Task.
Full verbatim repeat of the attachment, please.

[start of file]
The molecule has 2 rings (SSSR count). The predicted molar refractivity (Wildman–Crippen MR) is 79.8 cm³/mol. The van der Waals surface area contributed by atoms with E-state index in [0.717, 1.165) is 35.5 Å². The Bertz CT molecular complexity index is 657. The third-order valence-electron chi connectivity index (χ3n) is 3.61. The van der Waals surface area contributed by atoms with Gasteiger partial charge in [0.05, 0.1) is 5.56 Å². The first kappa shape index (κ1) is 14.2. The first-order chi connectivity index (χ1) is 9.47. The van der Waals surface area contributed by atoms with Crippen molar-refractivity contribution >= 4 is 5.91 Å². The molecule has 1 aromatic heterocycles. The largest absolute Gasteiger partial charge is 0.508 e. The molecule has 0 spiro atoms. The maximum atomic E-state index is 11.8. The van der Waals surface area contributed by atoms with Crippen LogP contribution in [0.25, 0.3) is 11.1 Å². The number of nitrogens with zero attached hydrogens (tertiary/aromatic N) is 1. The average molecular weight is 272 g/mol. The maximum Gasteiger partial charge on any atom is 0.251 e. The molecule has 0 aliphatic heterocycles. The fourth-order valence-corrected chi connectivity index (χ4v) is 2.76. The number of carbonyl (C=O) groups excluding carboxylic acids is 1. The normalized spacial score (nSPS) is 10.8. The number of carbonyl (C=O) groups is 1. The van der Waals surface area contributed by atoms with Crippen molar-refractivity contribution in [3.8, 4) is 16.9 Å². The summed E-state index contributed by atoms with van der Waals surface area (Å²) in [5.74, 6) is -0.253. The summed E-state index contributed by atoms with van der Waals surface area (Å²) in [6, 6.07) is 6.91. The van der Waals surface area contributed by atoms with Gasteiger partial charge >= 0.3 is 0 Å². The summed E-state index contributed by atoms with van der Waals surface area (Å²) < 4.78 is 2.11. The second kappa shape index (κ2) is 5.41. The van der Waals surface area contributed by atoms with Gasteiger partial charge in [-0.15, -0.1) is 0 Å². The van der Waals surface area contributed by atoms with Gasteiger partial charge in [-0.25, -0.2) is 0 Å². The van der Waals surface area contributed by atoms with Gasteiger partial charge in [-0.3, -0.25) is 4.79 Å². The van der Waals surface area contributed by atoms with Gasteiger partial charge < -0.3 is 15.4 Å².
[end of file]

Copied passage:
The molecule has 2 rings (SSSR count). The predicted molar refractivity (Wildman–Crippen MR) is 79.8 cm³/mol. The van der Waals surface area contributed by atoms with E-state index in [0.717, 1.165) is 35.5 Å². The Bertz CT molecular complexity index is 657. The third-order valence-electron chi connectivity index (χ3n) is 3.61. The van der Waals surface area contributed by atoms with Gasteiger partial charge in [0.05, 0.1) is 5.56 Å². The first kappa shape index (κ1) is 14.2. The first-order chi connectivity index (χ1) is 9.47. The van der Waals surface area contributed by atoms with Crippen molar-refractivity contribution >= 4 is 5.91 Å². The molecule has 1 aromatic heterocycles. The largest absolute Gasteiger partial charge is 0.508 e. The molecule has 0 spiro atoms. The maximum atomic E-state index is 11.8. The van der Waals surface area contributed by atoms with Crippen LogP contribution in [0.25, 0.3) is 11.1 Å². The number of nitrogens with zero attached hydrogens (tertiary/aromatic N) is 1. The average molecular weight is 272 g/mol. The maximum Gasteiger partial charge on any atom is 0.251 e. The molecule has 0 aliphatic heterocycles. The fourth-order valence-corrected chi connectivity index (χ4v) is 2.76. The number of carbonyl (C=O) groups excluding carboxylic acids is 1. The normalized spacial score (nSPS) is 10.8. The number of carbonyl (C=O) groups is 1. The van der Waals surface area contributed by atoms with Crippen molar-refractivity contribution in [3.8, 4) is 16.9 Å². The summed E-state index contributed by atoms with van der Waals surface area (Å²) in [5.74, 6) is -0.253. The summed E-state index contributed by atoms with van der Waals surface area (Å²) in [6, 6.07) is 6.91. The van der Waals surface area contributed by atoms with Gasteiger partial charge >= 0.3 is 0 Å². The summed E-state index contributed by atoms with van der Waals surface area (Å²) < 4.78 is 2.11. The second kappa shape index (κ2) is 5.41. The van der Waals surface area contributed by atoms with Gasteiger partial charge in [-0.15, -0.1) is 0 Å². The van der Waals surface area contributed by atoms with Gasteiger partial charge in [-0.25, -0.2) is 0 Å². The van der Waals surface area contributed by atoms with Gasteiger partial charge in [-0.3, -0.25) is 4.79 Å². The van der Waals surface area contributed by atoms with Gasteiger partial charge < -0.3 is 15.4 Å².